“There is much talk and bragging from the ‘group’ about the work-out class that Gerry Storman [sic], Marie Radel and Sue G[iesecke] took together and where much of the plot was discussed and planned,” Harris wrote Oct. 13 to Jacqueline Simmons, IU’s general counsel.

But IU spokesman Mark Land said there was no group effort to spread rumors and stories about Harris.

“We have talked to folks up there. We have found no evidence that there was any sort of orchestrated effort to disparage then-chancellor Harris. We’re standing behind our folks up there on that,” Land said.

The rationale Harris offered for why Sciame-Giesecke wanted him out is that he had promised to demote her at the end of 2012.

According to Harris’ emails, the faculty at IU-Kokomo strongly objected in January 2011 when he wanted to appoint her as executive vice president of academic affairs, the top academic officer on campus.

Sciame-Giesecke had been a speech communications professor and administrator at IU-Kokomo for nearly 35 years, but she had yet to be promoted to full professor.

According to Harris’ emails, he struck a deal with the faculty that Sciame-Giesecke had to become a full professor by the end of 2012 or else she would have to step down as executive vice president of academic affairs.

Becoming a full professor most likely would have required Sciame-Giesecke to publish more academic research in scholarly journals.

In the summer of 2012, Harris said he reminded Sciame-Giesecke of the looming deadline.

“I told her that we have to make the change as she knows since I had to convince the facility [sic] to allow me to appoint her in a hope she will produce and qualify,” Harris wrote in an Oct. 13 email to Simmons, IU’s general counsel. “She responded to me with much anger and told me that she will ‘change’ me. I was shocked. The rest is history. … And explains a lot.”

Sciame-Giesecke referred questions to Land, the IU spokesman.

It isn’t clear whether Sciame-Giesecke will vie for the permanent job. Land said she can be a candidate if she chooses.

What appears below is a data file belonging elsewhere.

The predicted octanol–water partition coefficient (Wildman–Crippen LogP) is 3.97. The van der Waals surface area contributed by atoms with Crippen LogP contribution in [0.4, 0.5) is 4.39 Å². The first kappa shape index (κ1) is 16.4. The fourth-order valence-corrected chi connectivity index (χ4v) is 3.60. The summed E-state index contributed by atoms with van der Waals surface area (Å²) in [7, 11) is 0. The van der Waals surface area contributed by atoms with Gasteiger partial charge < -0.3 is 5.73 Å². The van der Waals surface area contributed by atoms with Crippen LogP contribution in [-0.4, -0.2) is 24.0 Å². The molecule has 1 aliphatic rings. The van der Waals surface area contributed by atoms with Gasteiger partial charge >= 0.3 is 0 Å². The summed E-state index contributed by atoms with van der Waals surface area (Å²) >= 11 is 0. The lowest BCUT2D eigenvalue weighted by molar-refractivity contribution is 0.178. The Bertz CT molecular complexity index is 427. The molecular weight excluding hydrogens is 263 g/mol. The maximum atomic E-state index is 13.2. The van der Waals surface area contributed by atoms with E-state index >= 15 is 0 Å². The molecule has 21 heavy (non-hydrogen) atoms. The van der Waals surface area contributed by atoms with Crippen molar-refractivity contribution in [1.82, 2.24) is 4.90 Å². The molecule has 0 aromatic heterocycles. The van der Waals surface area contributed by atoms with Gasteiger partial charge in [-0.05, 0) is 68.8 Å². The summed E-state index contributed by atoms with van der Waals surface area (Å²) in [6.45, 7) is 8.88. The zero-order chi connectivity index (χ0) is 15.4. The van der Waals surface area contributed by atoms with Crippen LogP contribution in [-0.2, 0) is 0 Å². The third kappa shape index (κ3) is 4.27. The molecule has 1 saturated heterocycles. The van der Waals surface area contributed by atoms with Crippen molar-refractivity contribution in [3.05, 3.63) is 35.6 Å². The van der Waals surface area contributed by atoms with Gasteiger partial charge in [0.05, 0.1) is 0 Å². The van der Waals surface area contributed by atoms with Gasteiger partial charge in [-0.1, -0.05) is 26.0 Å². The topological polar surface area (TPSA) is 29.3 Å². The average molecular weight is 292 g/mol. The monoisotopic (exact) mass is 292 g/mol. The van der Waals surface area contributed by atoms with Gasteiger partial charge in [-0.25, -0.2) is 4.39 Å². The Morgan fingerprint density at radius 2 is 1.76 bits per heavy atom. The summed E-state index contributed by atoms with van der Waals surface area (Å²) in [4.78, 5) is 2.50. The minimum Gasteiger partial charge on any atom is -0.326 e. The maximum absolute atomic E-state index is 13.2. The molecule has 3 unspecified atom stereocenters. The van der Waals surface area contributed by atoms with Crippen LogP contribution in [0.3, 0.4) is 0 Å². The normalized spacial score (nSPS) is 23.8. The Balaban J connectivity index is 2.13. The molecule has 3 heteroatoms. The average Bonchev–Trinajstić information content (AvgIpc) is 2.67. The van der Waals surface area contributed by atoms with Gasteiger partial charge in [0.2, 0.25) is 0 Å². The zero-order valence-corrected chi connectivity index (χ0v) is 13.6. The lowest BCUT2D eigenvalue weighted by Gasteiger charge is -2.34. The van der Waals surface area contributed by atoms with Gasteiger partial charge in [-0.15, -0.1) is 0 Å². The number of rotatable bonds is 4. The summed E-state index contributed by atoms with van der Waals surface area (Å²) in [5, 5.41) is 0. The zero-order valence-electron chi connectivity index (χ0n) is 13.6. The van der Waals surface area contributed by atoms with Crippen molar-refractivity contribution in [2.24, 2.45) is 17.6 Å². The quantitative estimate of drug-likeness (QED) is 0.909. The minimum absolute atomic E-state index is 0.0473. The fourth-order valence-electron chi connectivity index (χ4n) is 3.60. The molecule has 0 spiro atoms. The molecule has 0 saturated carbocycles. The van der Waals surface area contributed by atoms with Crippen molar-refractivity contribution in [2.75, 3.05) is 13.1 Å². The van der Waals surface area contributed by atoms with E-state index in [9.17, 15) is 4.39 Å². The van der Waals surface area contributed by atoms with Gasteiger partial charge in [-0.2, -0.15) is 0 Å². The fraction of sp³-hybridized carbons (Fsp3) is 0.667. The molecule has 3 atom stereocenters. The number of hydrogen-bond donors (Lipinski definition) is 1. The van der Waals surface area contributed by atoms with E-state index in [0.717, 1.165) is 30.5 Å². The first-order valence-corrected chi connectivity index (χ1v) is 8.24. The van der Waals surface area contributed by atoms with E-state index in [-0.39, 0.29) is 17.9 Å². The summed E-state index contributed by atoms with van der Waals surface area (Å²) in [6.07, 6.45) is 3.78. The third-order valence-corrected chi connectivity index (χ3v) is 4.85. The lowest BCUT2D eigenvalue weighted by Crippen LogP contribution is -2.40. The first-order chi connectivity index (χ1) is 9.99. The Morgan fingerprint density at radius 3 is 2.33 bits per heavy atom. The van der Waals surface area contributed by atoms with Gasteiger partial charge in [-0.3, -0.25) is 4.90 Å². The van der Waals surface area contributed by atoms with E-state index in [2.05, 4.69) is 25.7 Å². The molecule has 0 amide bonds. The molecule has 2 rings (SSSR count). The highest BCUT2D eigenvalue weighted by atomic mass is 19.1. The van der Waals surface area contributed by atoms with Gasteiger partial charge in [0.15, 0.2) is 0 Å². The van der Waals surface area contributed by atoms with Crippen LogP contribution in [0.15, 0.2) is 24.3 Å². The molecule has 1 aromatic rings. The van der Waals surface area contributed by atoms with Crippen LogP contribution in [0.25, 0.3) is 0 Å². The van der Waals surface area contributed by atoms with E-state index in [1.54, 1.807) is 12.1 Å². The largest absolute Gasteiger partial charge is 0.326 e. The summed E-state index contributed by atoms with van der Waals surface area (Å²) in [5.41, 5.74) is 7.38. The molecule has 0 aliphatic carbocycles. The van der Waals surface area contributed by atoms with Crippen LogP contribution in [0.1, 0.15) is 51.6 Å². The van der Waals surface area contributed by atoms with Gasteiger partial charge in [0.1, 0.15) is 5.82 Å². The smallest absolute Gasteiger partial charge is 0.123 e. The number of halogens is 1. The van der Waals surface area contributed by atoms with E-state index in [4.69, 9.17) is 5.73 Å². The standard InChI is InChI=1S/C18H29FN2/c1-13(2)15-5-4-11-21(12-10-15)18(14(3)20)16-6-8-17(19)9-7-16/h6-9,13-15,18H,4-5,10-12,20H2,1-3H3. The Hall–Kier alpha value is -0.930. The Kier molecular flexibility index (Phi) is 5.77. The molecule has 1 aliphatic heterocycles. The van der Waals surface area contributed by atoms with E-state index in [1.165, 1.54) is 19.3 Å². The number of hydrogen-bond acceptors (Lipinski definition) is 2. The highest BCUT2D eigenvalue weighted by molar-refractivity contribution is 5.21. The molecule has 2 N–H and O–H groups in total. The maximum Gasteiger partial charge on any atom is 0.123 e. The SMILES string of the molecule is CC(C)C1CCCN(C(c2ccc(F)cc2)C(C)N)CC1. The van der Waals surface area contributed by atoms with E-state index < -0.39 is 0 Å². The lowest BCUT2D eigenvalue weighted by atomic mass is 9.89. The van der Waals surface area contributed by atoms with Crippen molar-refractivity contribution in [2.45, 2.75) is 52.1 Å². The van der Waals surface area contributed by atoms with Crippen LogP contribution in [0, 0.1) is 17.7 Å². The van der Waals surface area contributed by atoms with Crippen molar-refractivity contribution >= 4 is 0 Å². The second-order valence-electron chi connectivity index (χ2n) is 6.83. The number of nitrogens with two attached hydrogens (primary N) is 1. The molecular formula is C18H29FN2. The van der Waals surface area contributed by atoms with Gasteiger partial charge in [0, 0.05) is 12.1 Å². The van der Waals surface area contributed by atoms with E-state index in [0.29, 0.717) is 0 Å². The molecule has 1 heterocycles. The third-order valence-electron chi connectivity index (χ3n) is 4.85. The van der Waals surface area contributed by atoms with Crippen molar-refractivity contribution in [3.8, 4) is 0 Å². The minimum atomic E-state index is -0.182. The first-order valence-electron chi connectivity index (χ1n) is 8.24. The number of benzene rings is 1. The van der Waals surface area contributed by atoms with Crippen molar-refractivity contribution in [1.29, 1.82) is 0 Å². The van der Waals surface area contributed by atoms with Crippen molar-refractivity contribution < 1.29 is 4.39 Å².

“Sue has done a terrific job,” Land said. “She has a lot of institutional knowledge. She has proved herself effective, kind of a steady hand, while being thrust into this position on short notice.”

Plagiarized presentation?

Perhaps Harris’ most serious accusation against Sciame-Giesecke was that she plagiarized his work after he left.

At issue was a presentation about regional economic development Harris and his director of advancement were scheduled to make in October 2012 at the annual meeting of the University Economic Development Association in Chattanooga, Tenn.

The title and content of the presentation were similar to an article published in late summer by the Journal of the Indiana Academy of the Social Sciences—under Sciame-Giesecke’s name. Harris also claimed that the paper was plagiarized.

A week before the conference, Harris sent an email to Simmons, IU’s general counsel, with the subject line: “Plagiarism SG – Urgent!”

“The fact that I am no longer [serving] as the IUK Chancellor does not give SG [Susan Giesecke] any legal rights over my protected intellectual property,” Harris wrote on Oct. 15 to Simmons.

But it appears that Sciame-Giesecke had written the article well before Harris left IU-Kokomo. Kenneth Colburn, editor of the Journal of the Indiana Academy of the Social Sciences, sent to IBJ the letter Sciame-Giesecke signed when submitting her article. It is dated April 3, 2012—more than five months before Harris left IU-Kokomo and more than six months before the conference presentation.

Colburn, who is a sociology professor at Butler University, labeled Sciame-Giesecke’s article “commentary,” since it includes “interesting” thoughts, but not original research, about economic development.

“It’s just a concept piece,” Colburn said. “It’s not really a research paper. I thought it was interesting because it did touch on a point of view among people in the urban studies field.”

Land said IU investigated Harris’ claim of plagiarism but found no evidence to support it. Colburn said IU did not contact him about the matter.

In Harris’ eyes, IU did little to nothing about his accusation of plagiarism.

“She got me off the [conference] program and gave ‘her’ plagiarized paper,” Harris wrote on Nov. 29. He added, “This conduct by a person who was to step down from being [vice chancellor] on Dec. 2012 because she was not qualified to be a Full Professor after 35 years for lack of publications and now is an Interim Chancellor is hard to understand! Suddenly ‘she is published’ while taking from a scholar who wrote 5 books and 40 papers.”

Harris ended his Nov. 29 email, which was addressed to Simmons and IU Human Resources Director Daniel Rives, by saying, “I again ask you [two] to help and protect me so I can have a future. I sleep well at night cause I know the truth. Does everyone?”•